There are so many, many ways to stage queer love stories on our more accepting Hollywood screens in 2019. One popular recourse of the last year or two has been digging up the complex lives of historically queer women and turning them into the compelling, unapologetically queer narratives they were waiting to be (see: The Favourite or Wild Nights with Emily). Vita and Virginia is a natural part of that trend: a painfully well-documented romantic tug of war between two literary modernist giants.
Heavy handed is an understatement for Vita and Virginia. It’s the kind of movie where not one character seems to talk about anything other than the themes of the movie. Director Chanya Button seems to have poured all the care and attention possible into the look of the movie — striking colors and blocking that together make up an extraordinarily pretty movie — but stopped far short of the mark on all other aspects.
Elizabeth Debicki co-stars as Virginia, who appears only to be borrowing Woolf’s name for the sake of a premise. Debicki is an extremely beautiful blonde with a square face and a youthful appearance, which is somewhat at odds with the many images of a dark-haired, narrow-faced, older Virginia Woolf who the story is supposedly about. Where is Rachel Weisz or Nicole Kidman when you need them? The floaty, overly sexual performance from Debicki speaks less to a sense of the historical Woolf and more a sparkly ornament for the movie’s aesthetic.
Vita is slightly better: Gemma Arterton’s performance and delivery is suited to a much better movie. Unfortunately, it’s not in a better movie. It’s in this sexy-fied male-gaze laden romp which introduces the character of Virginia Woolf via a classically objectifying slow-pan up Debicki’s dancing body. Button imagines the story of two young literary women, the lesser-established Vita pining after the beautiful and powerful Woolf. Never mind the actual decade-wide age gap between the two, or the infamous dynamic of their relationship in which Vita toyed with Virginia as Virginia pursued her.
But I digress. The movie isn’t really about the storied literary relationship; it’s about how many close-ups of heavily moisturized women’s lips Button can squeeze into the runtime. The case could be made that this is a female gaze because it’s emphatically a woman watching, but I’m not buying it.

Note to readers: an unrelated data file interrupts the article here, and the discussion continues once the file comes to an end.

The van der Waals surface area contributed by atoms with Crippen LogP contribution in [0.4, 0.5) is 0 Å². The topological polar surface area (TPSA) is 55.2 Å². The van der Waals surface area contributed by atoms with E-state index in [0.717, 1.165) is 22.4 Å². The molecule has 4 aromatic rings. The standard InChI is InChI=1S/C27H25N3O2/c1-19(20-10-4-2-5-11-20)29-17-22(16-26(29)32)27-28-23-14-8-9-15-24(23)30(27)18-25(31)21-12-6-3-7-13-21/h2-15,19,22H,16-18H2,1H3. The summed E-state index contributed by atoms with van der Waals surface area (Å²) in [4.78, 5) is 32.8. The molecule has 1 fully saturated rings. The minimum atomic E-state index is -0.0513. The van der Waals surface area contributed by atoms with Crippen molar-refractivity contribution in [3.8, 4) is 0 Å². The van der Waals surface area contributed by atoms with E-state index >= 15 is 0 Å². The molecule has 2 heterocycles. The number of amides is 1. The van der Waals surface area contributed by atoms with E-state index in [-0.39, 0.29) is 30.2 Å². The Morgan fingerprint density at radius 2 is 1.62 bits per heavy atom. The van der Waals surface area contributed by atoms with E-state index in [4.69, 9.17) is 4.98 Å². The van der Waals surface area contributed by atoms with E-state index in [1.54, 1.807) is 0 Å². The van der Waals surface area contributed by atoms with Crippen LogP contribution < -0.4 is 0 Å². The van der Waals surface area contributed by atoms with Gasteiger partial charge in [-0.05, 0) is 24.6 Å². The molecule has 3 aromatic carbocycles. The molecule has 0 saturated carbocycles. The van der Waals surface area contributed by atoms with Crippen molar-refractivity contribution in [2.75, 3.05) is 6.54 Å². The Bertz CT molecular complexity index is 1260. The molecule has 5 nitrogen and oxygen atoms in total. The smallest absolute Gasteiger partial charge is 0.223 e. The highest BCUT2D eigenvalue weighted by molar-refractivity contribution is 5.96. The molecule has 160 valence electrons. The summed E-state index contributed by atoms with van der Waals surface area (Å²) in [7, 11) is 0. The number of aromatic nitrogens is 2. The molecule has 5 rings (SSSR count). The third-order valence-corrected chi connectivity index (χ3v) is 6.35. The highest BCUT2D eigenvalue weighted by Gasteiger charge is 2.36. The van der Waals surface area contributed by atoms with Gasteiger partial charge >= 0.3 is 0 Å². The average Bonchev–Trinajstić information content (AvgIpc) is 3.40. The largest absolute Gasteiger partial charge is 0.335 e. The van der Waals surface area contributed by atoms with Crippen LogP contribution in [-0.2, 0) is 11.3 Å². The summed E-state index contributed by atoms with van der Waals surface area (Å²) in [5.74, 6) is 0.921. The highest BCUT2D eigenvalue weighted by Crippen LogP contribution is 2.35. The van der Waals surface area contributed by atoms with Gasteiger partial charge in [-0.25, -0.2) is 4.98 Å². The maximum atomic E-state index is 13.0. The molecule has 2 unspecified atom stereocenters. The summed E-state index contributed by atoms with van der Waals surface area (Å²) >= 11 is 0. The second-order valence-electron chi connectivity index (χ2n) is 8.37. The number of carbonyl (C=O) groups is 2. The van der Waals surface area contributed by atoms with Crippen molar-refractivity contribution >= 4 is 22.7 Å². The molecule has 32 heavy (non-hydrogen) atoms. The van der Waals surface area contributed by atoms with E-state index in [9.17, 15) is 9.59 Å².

That this movie exists at all speaks — if speaks badly — to the fact that this kind of fluff film is considered marketable. And it is very marketable. Women’s complex love stories like The Favourite, Disobedience, and Wild Nights with Emily have made such stories more or less mainstream, with the result being wishy-washy renditions like Vita and Virginia.
In a way, it’s refreshing that a queer-love-story film is so un-unique it can afford to fail. Not everything is riding on the shoulders of each new enterprise. We get back gay movies along with subpar queer rom coms and female superhero thrillers.
That being said, this is such a rich and promising story that I was excited to see come to screen. Troves of historically queer icons like Woolf and Dickinson abound in the literary archives. Much like the New York Times’s belatedly added obituaries for notable women who weren’t included in the paper’s pages at the time of their death, we’re finally catching up (if slowly) with the non-straight narratives that haven’t been welcomed into Hollywood in past decades. Isn’t that a nice change from that blackmail moment in Mean Girls: She told everyone I’m a lesbian and it ruined my life. To then high-school-aged me, that felt entirely believable and natural as a threat. (Incidentally, I just married my beautiful wife this past weekend.)
There’s a lot to work through in historically queer narratives, now that we’ve finally reached the point where a queer character gets to be a character rather than a novelty. A whole subgenre of intricate biopics is waiting in the wings (with Bohemian Rhapsody and Vita and Virginia lurking nearby as a cautionary tale) ready to investigate the lives of queer people, especially queer women, through a more accepting lens.